Making Every Drop Count
Water is one of the essential and basic necessities for life, for natural processes, for society, and for the economy. Pumping, delivering, and treating water is a major driver of energy consumption, so institutions can help reduce energy use and the greenhouse gas emissions associated with energy generation by conserving water. Likewise, conservation, water reuse and recycling, and effective rainwater management practices are important in maintaining and protecting finite water supplies. Water conservation and effective rainwater management also reduce the need for effluent discharge into local surface water supplies, which helps improve the health of local water ecosystems. Furman aspires to conserve water, makes efforts to protect water quality, and treats water as a resource rather than a waste product.
Did You Know?
Developed in 2008, the Living Machine system located in the greenhouse adjacent to Townes Science Center is a tidal wetland wastewater treatment facility. Wastewater from the Science Center and the Physical Activities Center is naturally treated through a series of wetland basins and then reused inside Townes Science Center for toilet flushing.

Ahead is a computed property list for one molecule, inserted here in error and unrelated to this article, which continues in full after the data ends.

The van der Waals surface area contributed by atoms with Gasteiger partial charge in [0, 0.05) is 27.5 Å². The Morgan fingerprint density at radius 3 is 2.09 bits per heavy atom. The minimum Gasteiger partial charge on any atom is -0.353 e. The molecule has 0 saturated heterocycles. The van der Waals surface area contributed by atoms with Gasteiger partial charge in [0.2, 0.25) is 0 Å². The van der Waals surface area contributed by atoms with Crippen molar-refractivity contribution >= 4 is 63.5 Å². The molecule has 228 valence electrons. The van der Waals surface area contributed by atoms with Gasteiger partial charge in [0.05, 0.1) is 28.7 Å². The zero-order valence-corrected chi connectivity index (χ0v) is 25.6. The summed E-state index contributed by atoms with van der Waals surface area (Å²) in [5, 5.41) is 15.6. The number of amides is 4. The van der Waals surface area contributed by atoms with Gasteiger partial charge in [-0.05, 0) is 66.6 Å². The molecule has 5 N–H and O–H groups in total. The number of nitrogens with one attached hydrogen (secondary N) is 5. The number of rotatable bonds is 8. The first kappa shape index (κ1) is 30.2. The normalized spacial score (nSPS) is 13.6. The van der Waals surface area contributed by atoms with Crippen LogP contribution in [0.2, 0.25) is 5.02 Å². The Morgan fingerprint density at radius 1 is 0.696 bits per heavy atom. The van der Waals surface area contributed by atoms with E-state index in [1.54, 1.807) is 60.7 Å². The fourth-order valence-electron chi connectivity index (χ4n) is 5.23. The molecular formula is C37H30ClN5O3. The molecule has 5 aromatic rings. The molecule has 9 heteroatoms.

Since 2015, 25 cents of every bottled water sale on campus has been allocated to a water sustainability fund to install water bottle filling stations across the campus. Now every academic building on campus has a filling station.
The Lake Restoration Project began in 2006 and continues to improve water quality in Furman Lake. Stormwater management has been a major focus of our efforts. Preserving lakeshore buffers with native plantings, utilizing pervious pavement, installing a series of floating islands designed to trap sediment and take up nutrients entering the lake, and replacing pipes with rain gardens are some of the practices currently being utilized.